Suddenly, therapy feels like, and sometimes is, a life-or-death situation, one where clinicians hold a great deal of responsibility.  To make matters worse, suicide continues to be one of the leading causes of death in the U.S. [1], and many believe the prevalence rates are a gross underestimate [2].

The numbers highlight the inevitability of encountering suicidality in our line of work.  Early-career psychologists and practicum students may feel overwhelmed by the intensity and risk of working with suicidal clients.  

Trust me, I know how that feels.  

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Cultural Competence in Therapy: Why We Must See Color

It seems that workplaces, schools, companies, and organizations are increasingly paying more attention to diversity and culture lately.

While this growing interest is encouraging, there are times when there is a significant lack of follow-through regarding the attention these issues receive. This is a disservice to everyone involved, but it comes at a special price in the realm of therapy.

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Should Therapists Encourage Clients to Exercise?

Most of us know that physical exercise is beneficial and necessary for attaining and prolonging good physical health. Exercising helps with maintaining and reducing weight and body fat, improving cholesterol, and reducing the chance of developing cardiovascular disease and type II diabetes, among many other physical health benefits.

The question that has come up in recent decades, and one particularly salient for mental health professionals, is whether exercise helps with our mental health as well, and if so, how?

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Bisexual Mental Health & Challenges of Internalized Biphobia

Sexual-minority individuals frequently experience mental and physical health challenges, often in response to discrimination, hostility, and violence (Meyer, as cited in Heath & Mulligan, 2008).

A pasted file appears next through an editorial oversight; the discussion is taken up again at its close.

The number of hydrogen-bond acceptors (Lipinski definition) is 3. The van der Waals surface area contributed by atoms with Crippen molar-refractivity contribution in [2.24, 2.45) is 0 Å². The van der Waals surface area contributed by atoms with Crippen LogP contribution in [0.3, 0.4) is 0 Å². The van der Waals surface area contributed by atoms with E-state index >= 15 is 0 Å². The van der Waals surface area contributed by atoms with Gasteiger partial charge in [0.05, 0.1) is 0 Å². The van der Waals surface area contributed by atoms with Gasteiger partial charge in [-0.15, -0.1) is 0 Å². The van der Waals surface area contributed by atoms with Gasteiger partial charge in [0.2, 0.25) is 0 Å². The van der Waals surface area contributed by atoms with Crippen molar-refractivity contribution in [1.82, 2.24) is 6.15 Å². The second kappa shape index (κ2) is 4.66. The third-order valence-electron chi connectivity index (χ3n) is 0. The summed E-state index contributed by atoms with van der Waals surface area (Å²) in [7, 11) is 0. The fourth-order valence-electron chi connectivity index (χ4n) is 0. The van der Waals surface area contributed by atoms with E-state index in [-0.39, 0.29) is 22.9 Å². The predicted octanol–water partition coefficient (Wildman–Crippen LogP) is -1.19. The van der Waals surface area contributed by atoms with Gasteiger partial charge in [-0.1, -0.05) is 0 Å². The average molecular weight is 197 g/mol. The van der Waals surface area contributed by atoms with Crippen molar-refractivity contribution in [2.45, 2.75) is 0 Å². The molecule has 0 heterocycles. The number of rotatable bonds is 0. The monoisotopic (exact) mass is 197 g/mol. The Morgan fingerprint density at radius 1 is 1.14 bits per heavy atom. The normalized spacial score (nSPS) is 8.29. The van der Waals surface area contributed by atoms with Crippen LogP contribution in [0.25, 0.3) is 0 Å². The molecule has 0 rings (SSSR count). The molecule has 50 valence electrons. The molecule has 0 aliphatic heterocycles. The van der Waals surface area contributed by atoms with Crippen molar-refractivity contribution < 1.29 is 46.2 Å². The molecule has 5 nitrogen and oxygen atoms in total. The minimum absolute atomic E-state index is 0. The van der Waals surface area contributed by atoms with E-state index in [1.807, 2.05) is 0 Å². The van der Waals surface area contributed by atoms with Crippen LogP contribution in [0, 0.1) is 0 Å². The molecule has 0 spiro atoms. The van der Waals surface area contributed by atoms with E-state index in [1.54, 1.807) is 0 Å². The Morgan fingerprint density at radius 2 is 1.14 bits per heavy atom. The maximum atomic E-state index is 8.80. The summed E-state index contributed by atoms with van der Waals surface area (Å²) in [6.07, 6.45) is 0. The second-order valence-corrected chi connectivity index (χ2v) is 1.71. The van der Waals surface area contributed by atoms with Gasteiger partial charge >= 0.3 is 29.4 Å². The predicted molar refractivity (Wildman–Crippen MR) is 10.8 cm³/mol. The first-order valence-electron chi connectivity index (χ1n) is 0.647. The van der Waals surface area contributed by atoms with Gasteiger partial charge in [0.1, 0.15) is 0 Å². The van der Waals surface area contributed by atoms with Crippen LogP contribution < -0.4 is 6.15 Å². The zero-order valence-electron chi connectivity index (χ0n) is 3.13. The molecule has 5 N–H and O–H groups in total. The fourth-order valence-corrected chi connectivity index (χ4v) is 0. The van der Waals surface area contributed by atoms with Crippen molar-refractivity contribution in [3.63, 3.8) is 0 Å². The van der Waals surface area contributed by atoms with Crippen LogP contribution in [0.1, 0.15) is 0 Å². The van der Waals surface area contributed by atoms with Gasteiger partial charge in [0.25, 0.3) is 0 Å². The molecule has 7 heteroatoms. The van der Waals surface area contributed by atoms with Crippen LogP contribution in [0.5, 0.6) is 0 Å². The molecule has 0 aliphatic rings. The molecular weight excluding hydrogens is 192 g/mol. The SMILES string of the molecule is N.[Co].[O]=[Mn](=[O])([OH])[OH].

As the research community begins to tease out the differences between the different sexual minority groups, a clear pattern of difference begins to emerge between the experiences of lesbian/gay individuals and bisexuals.  

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Uncertainty, Transference, & Other Reasons Therapists Might Fail

by Jon Weingarden | January 25, 2016|

Behavioral Health Topics

Frosty-breath hangs in the cool, fall air. It obscures my view of the forested hillside, but atop the slope I can see the cabin.

A diesel engine roars to life behind me, and rumbles over the crunchy grass to the edge of the woods. It’s time to start carving a roadway to the cabin. The path twists, turns, traverses, and BAM! The bulldozer is halted in its tracks: a boulder is lodged deep into the soil and there's no way around it.

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The Millennial Therapist: How Social Media Affects Our Lives & Work

The Millennial generation, born roughly between 1980 and 2000, is a generation categorized by the digital age. An overwhelming majority owns a computer, a smartphone and uses the Internet daily. Coined “digital natives”, Millennials are a generation raised on using social media as a primary way to communicate and express oneself. This is the generation that is now entering into the field of psychotherapy.